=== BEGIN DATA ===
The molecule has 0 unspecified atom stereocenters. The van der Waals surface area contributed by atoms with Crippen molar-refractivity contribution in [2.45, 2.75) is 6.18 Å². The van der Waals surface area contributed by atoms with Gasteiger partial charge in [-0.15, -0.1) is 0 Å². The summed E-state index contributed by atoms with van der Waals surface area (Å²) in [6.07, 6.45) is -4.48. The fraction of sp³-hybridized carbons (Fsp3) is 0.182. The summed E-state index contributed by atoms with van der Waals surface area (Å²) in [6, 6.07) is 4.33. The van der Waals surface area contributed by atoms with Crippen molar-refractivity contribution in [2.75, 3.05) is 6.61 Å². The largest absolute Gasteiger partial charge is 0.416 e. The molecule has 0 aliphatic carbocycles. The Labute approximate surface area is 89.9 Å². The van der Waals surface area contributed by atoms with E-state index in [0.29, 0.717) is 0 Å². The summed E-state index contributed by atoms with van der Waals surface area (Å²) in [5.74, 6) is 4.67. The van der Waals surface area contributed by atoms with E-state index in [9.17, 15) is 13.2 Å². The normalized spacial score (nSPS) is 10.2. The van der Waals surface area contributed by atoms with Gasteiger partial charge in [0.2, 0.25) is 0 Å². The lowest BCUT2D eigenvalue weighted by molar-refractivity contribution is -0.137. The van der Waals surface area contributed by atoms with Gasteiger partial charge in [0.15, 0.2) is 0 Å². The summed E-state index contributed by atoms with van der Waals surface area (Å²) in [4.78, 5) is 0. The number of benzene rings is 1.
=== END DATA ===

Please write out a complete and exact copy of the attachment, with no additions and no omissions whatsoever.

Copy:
The molecule has 0 unspecified atom stereocenters. The van der Waals surface area contributed by atoms with Crippen molar-refractivity contribution in [2.45, 2.75) is 6.18 Å². The van der Waals surface area contributed by atoms with Gasteiger partial charge in [-0.15, -0.1) is 0 Å². The summed E-state index contributed by atoms with van der Waals surface area (Å²) in [6.07, 6.45) is -4.48. The fraction of sp³-hybridized carbons (Fsp3) is 0.182. The summed E-state index contributed by atoms with van der Waals surface area (Å²) in [6, 6.07) is 4.33. The van der Waals surface area contributed by atoms with Crippen molar-refractivity contribution in [2.75, 3.05) is 6.61 Å². The largest absolute Gasteiger partial charge is 0.416 e. The molecule has 0 aliphatic carbocycles. The Labute approximate surface area is 89.9 Å². The van der Waals surface area contributed by atoms with E-state index in [0.29, 0.717) is 0 Å². The summed E-state index contributed by atoms with van der Waals surface area (Å²) in [5.74, 6) is 4.67. The van der Waals surface area contributed by atoms with E-state index in [9.17, 15) is 13.2 Å². The normalized spacial score (nSPS) is 10.2. The van der Waals surface area contributed by atoms with Gasteiger partial charge in [0.2, 0.25) is 0 Å². The lowest BCUT2D eigenvalue weighted by molar-refractivity contribution is -0.137. The van der Waals surface area contributed by atoms with Gasteiger partial charge in [0.15, 0.2) is 0 Å². The summed E-state index contributed by atoms with van der Waals surface area (Å²) in [4.78, 5) is 0. The number of benzene rings is 1.